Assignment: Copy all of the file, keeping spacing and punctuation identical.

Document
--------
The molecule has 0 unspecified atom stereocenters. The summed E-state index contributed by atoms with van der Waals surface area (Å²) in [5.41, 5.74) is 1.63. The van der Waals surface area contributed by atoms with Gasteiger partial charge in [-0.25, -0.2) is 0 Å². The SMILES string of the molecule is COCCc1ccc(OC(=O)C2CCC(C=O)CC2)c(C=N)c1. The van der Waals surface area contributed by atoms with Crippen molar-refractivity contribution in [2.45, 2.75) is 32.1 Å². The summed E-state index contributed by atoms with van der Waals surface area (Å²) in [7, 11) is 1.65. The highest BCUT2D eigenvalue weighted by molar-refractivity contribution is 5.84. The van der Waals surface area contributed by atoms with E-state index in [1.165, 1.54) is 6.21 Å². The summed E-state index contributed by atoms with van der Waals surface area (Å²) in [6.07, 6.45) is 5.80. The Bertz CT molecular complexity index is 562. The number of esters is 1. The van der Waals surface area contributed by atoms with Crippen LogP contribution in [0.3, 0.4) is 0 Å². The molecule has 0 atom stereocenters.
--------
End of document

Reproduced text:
The molecule has 0 unspecified atom stereocenters. The summed E-state index contributed by atoms with van der Waals surface area (Å²) in [5.41, 5.74) is 1.63. The van der Waals surface area contributed by atoms with Gasteiger partial charge in [-0.25, -0.2) is 0 Å². The SMILES string of the molecule is COCCc1ccc(OC(=O)C2CCC(C=O)CC2)c(C=N)c1. The van der Waals surface area contributed by atoms with Crippen molar-refractivity contribution in [2.45, 2.75) is 32.1 Å². The summed E-state index contributed by atoms with van der Waals surface area (Å²) in [7, 11) is 1.65. The highest BCUT2D eigenvalue weighted by molar-refractivity contribution is 5.84. The van der Waals surface area contributed by atoms with E-state index in [1.165, 1.54) is 6.21 Å². The summed E-state index contributed by atoms with van der Waals surface area (Å²) in [6.07, 6.45) is 5.80. The Bertz CT molecular complexity index is 562. The number of esters is 1. The van der Waals surface area contributed by atoms with Crippen LogP contribution in [0.3, 0.4) is 0 Å². The molecule has 0 atom stereocenters.